2020 has been a confusing and life-changing year for many. One of the groups largely impacted by the ongoing global pandemic is that of the student demographic, with virtual education being offered in lieu of physical sessions. But just how effective is online education, and what can be done to help students struggling during the pandemic and academic year?
In a recent interview, Henry Williams, Bangor University’s Student’s Union President, mentioned the impact of the pandemic on students:
“This is a year like no other, and under the challenging circumstances students are naturally feeling overwhelmed and anxious but I also think they’ve adapted well to the new online systems.”
“We’ve received various feedback from students on their experiences during the Welcome period where most interaction with students happened online, with praise for some welcome activities but concerns raised on the confusion of what was on offer, and students obviously missing that face to face in-person interaction.”
In a recent Seren survey of 52 participants, we asked the question ‘Do you feel you are getting good value for money from your education this semester?’, to which 51.9% (27 respondents) strongly disagreed.
The University’s response to the Coronavirus pandemic, however, was regarded mostly positively (32.7% ‘Adequate’; 19.2% ‘Good’; 5.8% ‘Amazing’). At the time of the survey being completed, anonymous responses suggested that Blackboard Collaborate – the new method for delivering seminars and collaborative sessions – was not great, and more communication was necessary.
“We’ve seen an increase in engagement in some of our online club, society, and volunteering activities, and I hope students feel there’s enough variety of opportunities they can get involved with, even though some of them have to be delivered in a different way.”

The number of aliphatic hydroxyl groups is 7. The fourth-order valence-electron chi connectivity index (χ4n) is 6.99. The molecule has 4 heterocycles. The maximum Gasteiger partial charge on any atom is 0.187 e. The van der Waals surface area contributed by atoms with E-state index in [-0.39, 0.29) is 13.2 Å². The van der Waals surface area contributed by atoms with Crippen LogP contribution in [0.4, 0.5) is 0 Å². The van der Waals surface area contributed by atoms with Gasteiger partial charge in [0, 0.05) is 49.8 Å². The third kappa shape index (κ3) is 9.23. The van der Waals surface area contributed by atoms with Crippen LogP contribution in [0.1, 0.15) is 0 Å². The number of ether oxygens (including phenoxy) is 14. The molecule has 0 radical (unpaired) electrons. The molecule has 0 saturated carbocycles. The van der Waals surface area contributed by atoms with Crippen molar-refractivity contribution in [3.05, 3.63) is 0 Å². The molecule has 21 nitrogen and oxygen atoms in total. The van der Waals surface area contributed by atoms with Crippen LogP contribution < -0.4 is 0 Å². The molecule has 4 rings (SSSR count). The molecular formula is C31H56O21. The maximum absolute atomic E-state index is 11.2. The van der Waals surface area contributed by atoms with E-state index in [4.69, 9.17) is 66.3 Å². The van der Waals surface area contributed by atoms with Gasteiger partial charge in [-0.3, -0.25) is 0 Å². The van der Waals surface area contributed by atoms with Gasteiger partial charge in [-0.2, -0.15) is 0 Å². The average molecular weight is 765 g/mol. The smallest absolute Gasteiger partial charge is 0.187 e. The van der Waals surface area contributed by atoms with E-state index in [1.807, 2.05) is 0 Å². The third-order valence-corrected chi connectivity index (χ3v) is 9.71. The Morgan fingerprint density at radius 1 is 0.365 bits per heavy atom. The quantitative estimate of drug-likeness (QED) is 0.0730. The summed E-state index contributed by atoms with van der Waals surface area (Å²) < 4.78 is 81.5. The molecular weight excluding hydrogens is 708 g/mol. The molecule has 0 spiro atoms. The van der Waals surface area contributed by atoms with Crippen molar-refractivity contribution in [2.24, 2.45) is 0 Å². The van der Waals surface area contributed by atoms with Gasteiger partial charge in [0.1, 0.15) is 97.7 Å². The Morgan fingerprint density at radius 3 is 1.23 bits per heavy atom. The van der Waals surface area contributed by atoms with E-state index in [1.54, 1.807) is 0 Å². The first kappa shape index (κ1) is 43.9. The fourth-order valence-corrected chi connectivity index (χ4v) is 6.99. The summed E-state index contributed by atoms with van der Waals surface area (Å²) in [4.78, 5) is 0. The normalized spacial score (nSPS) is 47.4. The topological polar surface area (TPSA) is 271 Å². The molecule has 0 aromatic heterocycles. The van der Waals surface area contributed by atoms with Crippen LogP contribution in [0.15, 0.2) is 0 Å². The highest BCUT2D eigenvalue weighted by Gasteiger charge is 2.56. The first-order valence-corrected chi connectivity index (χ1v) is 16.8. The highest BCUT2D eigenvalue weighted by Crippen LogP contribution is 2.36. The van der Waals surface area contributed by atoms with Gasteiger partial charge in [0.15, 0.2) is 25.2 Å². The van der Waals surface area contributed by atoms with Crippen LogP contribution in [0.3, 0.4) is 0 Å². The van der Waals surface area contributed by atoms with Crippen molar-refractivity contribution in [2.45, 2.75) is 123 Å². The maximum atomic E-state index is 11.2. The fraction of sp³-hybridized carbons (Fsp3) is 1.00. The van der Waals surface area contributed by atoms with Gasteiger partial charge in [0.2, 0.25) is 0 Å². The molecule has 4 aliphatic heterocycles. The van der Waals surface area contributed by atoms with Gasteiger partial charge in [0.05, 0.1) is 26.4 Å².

Henry also shares what Bangor’s Student’s Union has been focusing on and working through regarding the pandemic:
“In any discussions we’ve held with the University in the wake of the pandemic, we’ve stressed the need to retain a focus of the student experience and how any decisions can ultimately impact students and ensuring that the student voice is heard with regards to plans in relation to teaching, learning, and the wider student experience.”
The impact of the pandemic on the student experience is also threatened by plans to cut 200 jobs from the university in a bid to save £13m. 120 of these roles are suggested to be from professional service roles, including IT staff.
During a pandemic, student support is required more than ever. Henry Williams added this:
“It’s been harder for students to get to know each other and their course mates, and it’s harder to build that learning community online.”
“We also recognise that the Coronavirus and the current circumstances are having a big impact on the wellbeing of students, and students’ mental health is an increasing concern for us. Students are reporting that they have experienced feelings of isolation and loneliness and we realise students will require more support during this period.”
As such, a number of initiatives have been put in place to assist students during this tumultuous time. TheraTea is a weekly online session which allows students to air worries and talk to others every Monday morning. The session also features a guided yoga session.
Following government guidelines, Walk and Talk is also starting up again which comprises Campus Life and Student’s Union members taking students on a walk each week and allows for new (and safe!) interactions and a break from studying.
A new mental health initiative for men – Tackling The Taboo – has also been set up for Movember. Four sessions have already been arranged for men to talk about their mental health, share stories, and encourage a feeling of supportive community during the pandemic.
Alongside the development of more support for students, the University is offering a new Digital- Hardship Fund. The fund offers £500 in order to “support students who experience barriers in accessing online delivery”. More information can be found on the University’s website.
During these stressful times, the support offered from the university and other institutions is more important than ever. Taking part in these activities and initiatives shows we’re all in this together, and that we can all help one another.